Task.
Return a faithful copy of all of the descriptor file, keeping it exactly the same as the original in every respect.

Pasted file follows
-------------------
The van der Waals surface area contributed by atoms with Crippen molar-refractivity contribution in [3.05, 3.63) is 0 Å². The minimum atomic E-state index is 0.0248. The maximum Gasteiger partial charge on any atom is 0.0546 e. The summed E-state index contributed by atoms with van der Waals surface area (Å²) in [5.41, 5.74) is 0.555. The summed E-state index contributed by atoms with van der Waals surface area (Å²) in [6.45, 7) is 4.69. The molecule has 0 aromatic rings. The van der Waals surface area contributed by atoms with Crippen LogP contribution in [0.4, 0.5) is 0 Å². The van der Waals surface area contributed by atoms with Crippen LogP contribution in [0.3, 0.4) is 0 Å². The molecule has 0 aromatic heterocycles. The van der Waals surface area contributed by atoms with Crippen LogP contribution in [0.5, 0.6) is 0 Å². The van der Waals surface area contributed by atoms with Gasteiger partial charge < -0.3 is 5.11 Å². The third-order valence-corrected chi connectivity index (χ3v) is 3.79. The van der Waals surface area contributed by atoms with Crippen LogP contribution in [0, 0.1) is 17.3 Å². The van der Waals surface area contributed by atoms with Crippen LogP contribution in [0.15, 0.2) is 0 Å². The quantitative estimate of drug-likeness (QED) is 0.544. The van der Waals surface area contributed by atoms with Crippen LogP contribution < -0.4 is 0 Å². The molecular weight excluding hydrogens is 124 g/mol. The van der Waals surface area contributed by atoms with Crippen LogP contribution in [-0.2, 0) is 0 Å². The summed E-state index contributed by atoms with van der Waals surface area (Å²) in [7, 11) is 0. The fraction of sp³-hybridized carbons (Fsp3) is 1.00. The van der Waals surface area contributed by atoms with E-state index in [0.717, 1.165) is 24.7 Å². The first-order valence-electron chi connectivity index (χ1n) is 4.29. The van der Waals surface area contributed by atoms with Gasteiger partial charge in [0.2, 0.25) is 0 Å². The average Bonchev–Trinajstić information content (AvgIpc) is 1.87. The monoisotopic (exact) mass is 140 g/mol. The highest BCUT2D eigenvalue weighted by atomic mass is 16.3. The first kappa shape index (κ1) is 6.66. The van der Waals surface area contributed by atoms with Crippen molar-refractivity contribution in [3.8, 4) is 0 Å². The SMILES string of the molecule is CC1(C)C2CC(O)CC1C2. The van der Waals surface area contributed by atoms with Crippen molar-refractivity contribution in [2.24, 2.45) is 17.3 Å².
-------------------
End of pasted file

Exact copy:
The van der Waals surface area contributed by atoms with Crippen molar-refractivity contribution in [3.05, 3.63) is 0 Å². The minimum atomic E-state index is 0.0248. The maximum Gasteiger partial charge on any atom is 0.0546 e. The summed E-state index contributed by atoms with van der Waals surface area (Å²) in [5.41, 5.74) is 0.555. The summed E-state index contributed by atoms with van der Waals surface area (Å²) in [6.45, 7) is 4.69. The molecule has 0 aromatic rings. The van der Waals surface area contributed by atoms with Crippen LogP contribution in [0.4, 0.5) is 0 Å². The van der Waals surface area contributed by atoms with Crippen LogP contribution in [0.3, 0.4) is 0 Å². The molecule has 0 aromatic heterocycles. The van der Waals surface area contributed by atoms with Crippen LogP contribution in [0.5, 0.6) is 0 Å². The van der Waals surface area contributed by atoms with Gasteiger partial charge < -0.3 is 5.11 Å². The third-order valence-corrected chi connectivity index (χ3v) is 3.79. The van der Waals surface area contributed by atoms with Crippen LogP contribution in [0, 0.1) is 17.3 Å². The van der Waals surface area contributed by atoms with Crippen LogP contribution in [0.15, 0.2) is 0 Å². The quantitative estimate of drug-likeness (QED) is 0.544. The van der Waals surface area contributed by atoms with Crippen LogP contribution < -0.4 is 0 Å². The molecular weight excluding hydrogens is 124 g/mol. The van der Waals surface area contributed by atoms with Crippen LogP contribution in [-0.2, 0) is 0 Å². The summed E-state index contributed by atoms with van der Waals surface area (Å²) in [7, 11) is 0. The fraction of sp³-hybridized carbons (Fsp3) is 1.00. The van der Waals surface area contributed by atoms with E-state index in [0.717, 1.165) is 24.7 Å². The first-order valence-electron chi connectivity index (χ1n) is 4.29. The van der Waals surface area contributed by atoms with Gasteiger partial charge in [0.2, 0.25) is 0 Å². The average Bonchev–Trinajstić information content (AvgIpc) is 1.87. The monoisotopic (exact) mass is 140 g/mol. The highest BCUT2D eigenvalue weighted by atomic mass is 16.3. The first kappa shape index (κ1) is 6.66. The van der Waals surface area contributed by atoms with Crippen molar-refractivity contribution in [3.8, 4) is 0 Å². The SMILES string of the molecule is CC1(C)C2CC(O)CC1C2. The van der Waals surface area contributed by atoms with Crippen molar-refractivity contribution in [2.24, 2.45) is 17.3 Å².